Just a few short days later, on April 29th, the SouthBend Tribune ran a story that the University of Notre Dame will be one of the recipients of funds from the stimulus bill for research “on elements that are the basis of nuclear energy.”The funding for the Energy Frontier Research Center is between 2 and 5 million per year for five years. There are sixteen schools that received such grants from the U.S. Department of Energy through the American Recovery and Reinvestment Act.

Could it be that simple?

It may be that all of this scandal was simply about following the money and obeying those who control the purse strings. Ten to twenty-five million dollars might have influenced the decision to hold fast on granting the current leader of the free world an honorary degree.

In Robert Bolt’s “A Man for All Seasons,” there is a moment, when Richard Rich reveals to Sir Thomas More that he has been given the position of Attorney General of Wales as a reward for his perjured testimony that helped convict More. The saint responds, "Richard, it profits a man nothing to trade his soul for the whole world; but for Wales?"

Whatever the reason, it remains a very expensive degree to grant for all concerned. Whatever the profit for the University of Notre Dame by the grant of this award, the cost was too high.

6 comments:

MightyMom said...

oh my!

Anonymous said...

Sherry, there is a simpler explanation. Ask former Morgan Stanley Chairman & CEO why the invitation to Pres.Clinton was allowed to stand when he and the rest of the Morgan board knew it would mean the defection of about $1 billion in client assets. Clearly, the decision wasn't in the interest of the firm's employees or mostly conservative clientele. So why then? Because liberalism is a disease. He was a democrat and he supported his recently impeached head of the democrat party. No other explanation makes sense. You cannot argue with such democrats, they do not have the ability to see common sense or reason when it comes to their political party decisions. Even Obama, who told us time and time again that earmarks were bad and he would sign no bill with earmarks, signed Speaker Pelosi's bill with over 8,000 earmarks. He went along with his party rather than keep his promises. I'm afraid Fr. Jenkins is a committed liberal, there is no saving or reasoning with them.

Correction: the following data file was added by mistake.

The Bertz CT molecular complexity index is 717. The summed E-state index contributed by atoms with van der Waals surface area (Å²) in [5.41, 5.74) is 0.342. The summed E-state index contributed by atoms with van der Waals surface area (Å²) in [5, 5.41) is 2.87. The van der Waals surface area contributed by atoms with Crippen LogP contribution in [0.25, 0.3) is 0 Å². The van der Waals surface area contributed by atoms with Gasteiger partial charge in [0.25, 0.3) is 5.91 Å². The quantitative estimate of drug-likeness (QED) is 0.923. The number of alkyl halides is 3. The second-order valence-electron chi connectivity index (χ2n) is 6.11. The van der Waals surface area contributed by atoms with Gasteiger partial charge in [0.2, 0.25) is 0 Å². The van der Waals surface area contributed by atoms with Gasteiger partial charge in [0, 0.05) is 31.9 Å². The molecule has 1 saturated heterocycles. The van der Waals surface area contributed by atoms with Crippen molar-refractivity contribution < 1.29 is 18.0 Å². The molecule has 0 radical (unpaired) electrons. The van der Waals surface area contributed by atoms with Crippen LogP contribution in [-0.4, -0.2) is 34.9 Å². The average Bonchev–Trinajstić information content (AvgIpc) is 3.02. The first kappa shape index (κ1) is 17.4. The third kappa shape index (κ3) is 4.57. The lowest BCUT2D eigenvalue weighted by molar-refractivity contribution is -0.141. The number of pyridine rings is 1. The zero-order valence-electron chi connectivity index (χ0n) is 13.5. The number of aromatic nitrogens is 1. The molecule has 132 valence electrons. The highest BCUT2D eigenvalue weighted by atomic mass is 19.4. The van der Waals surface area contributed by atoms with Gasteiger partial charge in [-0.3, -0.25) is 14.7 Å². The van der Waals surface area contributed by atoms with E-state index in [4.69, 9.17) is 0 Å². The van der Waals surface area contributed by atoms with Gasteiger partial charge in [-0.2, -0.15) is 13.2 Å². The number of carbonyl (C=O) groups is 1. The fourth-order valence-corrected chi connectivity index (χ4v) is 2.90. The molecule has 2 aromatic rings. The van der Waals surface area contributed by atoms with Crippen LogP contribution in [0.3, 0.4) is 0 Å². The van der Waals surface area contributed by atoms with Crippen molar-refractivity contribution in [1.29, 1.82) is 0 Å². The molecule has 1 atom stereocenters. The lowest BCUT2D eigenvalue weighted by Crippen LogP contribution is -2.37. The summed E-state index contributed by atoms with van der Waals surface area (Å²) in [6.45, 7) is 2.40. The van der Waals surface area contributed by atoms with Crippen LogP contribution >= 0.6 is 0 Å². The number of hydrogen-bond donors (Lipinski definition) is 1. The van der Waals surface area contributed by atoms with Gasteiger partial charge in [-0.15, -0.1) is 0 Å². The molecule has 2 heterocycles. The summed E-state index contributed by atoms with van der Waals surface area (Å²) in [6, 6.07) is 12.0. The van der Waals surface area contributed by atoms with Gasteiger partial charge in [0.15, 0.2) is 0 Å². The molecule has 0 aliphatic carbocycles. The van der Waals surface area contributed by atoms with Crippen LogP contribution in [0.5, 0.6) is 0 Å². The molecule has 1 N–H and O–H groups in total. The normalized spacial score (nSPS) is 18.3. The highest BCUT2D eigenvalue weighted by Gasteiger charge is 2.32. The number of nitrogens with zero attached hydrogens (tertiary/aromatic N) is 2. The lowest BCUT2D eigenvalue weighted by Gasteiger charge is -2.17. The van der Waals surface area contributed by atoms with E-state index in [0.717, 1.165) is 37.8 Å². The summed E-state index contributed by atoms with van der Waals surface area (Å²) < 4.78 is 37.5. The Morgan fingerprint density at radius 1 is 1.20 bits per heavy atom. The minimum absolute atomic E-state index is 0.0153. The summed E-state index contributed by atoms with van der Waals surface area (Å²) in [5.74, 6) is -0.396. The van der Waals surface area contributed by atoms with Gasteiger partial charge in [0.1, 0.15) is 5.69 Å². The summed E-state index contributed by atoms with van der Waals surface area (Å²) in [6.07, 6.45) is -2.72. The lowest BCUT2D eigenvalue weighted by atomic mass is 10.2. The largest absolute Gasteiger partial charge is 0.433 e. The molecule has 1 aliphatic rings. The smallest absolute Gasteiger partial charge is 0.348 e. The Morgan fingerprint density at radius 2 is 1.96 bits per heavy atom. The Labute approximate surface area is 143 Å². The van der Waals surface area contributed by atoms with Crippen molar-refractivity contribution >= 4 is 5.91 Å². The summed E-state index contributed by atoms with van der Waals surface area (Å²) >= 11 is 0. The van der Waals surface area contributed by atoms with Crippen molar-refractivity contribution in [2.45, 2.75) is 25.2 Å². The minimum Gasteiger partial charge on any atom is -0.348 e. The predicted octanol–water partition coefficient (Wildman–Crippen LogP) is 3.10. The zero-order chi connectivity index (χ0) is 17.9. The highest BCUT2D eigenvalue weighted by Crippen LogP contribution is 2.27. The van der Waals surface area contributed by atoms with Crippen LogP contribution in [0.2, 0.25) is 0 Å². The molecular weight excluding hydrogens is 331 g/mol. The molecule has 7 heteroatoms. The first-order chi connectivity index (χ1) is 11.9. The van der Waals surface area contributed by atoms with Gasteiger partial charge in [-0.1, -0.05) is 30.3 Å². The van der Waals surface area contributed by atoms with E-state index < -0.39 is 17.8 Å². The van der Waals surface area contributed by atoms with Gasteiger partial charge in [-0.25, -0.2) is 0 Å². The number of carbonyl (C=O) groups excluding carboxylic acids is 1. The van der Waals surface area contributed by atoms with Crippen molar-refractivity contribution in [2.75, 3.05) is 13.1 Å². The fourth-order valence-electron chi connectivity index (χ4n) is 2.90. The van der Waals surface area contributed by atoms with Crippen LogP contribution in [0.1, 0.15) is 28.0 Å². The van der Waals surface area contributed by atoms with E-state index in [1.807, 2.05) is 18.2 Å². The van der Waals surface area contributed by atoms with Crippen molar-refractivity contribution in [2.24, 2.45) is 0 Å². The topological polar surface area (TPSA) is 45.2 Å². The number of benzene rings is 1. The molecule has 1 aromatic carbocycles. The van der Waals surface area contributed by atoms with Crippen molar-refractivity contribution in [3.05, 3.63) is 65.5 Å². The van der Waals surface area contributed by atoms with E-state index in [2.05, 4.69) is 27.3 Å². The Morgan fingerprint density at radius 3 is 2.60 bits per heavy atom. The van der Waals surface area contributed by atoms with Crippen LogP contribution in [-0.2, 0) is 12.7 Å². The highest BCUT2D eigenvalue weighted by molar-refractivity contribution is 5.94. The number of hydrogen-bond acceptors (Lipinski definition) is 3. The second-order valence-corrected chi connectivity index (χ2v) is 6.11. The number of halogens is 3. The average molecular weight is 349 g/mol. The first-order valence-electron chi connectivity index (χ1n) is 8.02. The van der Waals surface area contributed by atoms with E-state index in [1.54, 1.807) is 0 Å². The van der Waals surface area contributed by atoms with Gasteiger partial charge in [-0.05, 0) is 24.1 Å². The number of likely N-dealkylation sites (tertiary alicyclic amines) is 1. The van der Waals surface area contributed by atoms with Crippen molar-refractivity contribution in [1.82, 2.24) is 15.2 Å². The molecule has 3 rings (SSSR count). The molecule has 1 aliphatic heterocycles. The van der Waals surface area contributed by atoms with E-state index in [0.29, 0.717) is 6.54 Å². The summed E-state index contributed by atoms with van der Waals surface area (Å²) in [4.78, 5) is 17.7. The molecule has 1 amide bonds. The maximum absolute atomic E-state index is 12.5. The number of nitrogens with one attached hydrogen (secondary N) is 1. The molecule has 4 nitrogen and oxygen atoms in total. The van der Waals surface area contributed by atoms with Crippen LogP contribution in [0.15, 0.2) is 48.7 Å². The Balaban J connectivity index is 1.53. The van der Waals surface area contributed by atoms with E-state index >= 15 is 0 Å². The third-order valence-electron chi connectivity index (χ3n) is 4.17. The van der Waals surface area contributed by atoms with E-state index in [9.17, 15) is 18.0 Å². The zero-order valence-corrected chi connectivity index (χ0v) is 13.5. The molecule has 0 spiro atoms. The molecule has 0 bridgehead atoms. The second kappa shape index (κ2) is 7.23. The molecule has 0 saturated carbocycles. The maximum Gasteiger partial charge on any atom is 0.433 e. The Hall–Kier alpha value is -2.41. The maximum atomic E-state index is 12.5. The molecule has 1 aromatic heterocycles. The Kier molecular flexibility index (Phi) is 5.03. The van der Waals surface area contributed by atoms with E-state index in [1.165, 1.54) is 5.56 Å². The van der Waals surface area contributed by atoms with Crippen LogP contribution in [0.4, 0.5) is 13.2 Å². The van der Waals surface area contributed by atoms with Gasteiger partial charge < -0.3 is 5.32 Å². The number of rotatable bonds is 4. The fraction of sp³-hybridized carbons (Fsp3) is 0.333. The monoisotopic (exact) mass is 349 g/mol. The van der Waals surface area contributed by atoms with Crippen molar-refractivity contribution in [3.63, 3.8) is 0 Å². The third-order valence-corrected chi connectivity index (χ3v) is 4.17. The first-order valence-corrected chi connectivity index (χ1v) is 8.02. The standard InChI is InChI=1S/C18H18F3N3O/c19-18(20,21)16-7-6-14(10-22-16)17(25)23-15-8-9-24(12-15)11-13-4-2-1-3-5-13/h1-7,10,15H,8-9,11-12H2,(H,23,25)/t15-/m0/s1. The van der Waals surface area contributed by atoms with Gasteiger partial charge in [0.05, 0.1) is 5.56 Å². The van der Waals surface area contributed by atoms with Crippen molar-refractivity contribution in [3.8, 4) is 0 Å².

Anonymous said...

Well written, good and faithful servant. Texas Mom

jacobusmaximus said...

i can't imagine that the research they accomplish on nuclear power will benefit our own country. Obama and the environmentalists will never let us build more power plants here. they will merely sell the technology that comes from the research to other countries(even enemies) and then act surprised when those countries pose a treat with their nuclear capabilities. recall clinton and north korea--how did that work out? are they only using nuclear tech. for power? ah, no.

Anonymous said...

Although we differ philosophically on a number of issues, I admire your facility with words in expressing your opinion. And I appreciate your skill in supporting your positions without resorting to hyperbole or hysteria. Well done.

MaryL

Anonymous said...

Well said, except that President Obama is the first bi-racial president. His mother was white. I don't know why this is frequently overlooked.